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ERC asks distribution utilities to shoulder cost of net metering

The Energy Regulatory Commission ordered distribution utilities to shoulder the cost of meter under the net-metering program.

The ERC issued a resolution clarifying certain provisions of the amended net-metering rules issued last year to properly guide electric power industry stakeholders and encourage more qualified end-users to participate in the net-metering program. 

It seeks to clarify ERC Resolution No. 6, Series of 2019 pertinent to the amendments to the rules that allow the net-metering program for renewable energy. 

The net-metering program as mandated by the Renewable Energy Act transforms an ordinary electricity consumer to become a “prosumer,” with the ability to generate electricity for his own consumption and sell any excess generation to the distribution grid.

An ordinary electricity consumer can become a “prosumer” if he can generate electricity for its own consumption while any excess generation can be sold to the distribution grid.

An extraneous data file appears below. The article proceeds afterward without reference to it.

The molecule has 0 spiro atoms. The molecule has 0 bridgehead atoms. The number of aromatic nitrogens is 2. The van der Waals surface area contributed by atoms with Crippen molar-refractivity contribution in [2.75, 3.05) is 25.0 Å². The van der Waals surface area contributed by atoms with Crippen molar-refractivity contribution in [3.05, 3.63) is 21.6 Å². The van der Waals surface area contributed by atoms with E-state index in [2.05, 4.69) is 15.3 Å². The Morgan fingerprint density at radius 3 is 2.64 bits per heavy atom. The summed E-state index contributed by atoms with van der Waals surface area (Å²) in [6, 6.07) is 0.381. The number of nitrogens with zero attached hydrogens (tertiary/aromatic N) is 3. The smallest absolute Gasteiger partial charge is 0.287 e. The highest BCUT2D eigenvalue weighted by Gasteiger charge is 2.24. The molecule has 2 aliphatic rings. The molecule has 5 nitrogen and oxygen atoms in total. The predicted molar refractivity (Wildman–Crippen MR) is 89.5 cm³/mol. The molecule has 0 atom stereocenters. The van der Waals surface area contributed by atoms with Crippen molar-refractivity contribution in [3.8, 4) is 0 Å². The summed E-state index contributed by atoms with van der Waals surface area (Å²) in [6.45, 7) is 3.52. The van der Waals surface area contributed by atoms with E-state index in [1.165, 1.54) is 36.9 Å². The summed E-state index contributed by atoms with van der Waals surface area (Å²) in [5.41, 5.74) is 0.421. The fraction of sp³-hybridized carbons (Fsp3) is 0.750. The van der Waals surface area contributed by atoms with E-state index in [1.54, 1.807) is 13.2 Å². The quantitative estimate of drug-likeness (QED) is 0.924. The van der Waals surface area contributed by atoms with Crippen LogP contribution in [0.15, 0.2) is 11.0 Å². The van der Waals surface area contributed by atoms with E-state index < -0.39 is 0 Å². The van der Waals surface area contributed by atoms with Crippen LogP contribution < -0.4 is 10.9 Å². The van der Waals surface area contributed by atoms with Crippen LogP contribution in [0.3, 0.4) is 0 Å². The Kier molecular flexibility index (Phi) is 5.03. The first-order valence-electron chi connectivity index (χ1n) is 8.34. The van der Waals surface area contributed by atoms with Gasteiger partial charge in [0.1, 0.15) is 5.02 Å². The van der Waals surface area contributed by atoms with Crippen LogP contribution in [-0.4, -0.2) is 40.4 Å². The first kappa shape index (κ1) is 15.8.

“We have clarified certain provisions in the amended net- metering rules by providing explicit definitions, conditions or situations and to avert varying interpretations by the stakeholders”, ERC chairperson Agnes Devanadera said.

The ERC addressed the issues raised by stakeholders of which the most concern is the cost of the renewable energy certificate meter and the attendant installation cost.

ERC said this was clarified in the subject resolution that the cost of the meter was to be shouldered by the DU while the wiring cost from the facility to the REC meter should be borne by the qualified end-user.

“With the clarifications that we have issued, we hope that any ambiguity will be eliminated, and that more end-users will be encouraged to participate in the net-metering program.  Qualified end-users will be empowered with the program as they are ensured of a sustainable power supply and they also help decongest the power grid,” Devanadera said.

Topics: Energy Regulatory Commission , Renewable Energy Act , Agnes Devanadera , electric power industry
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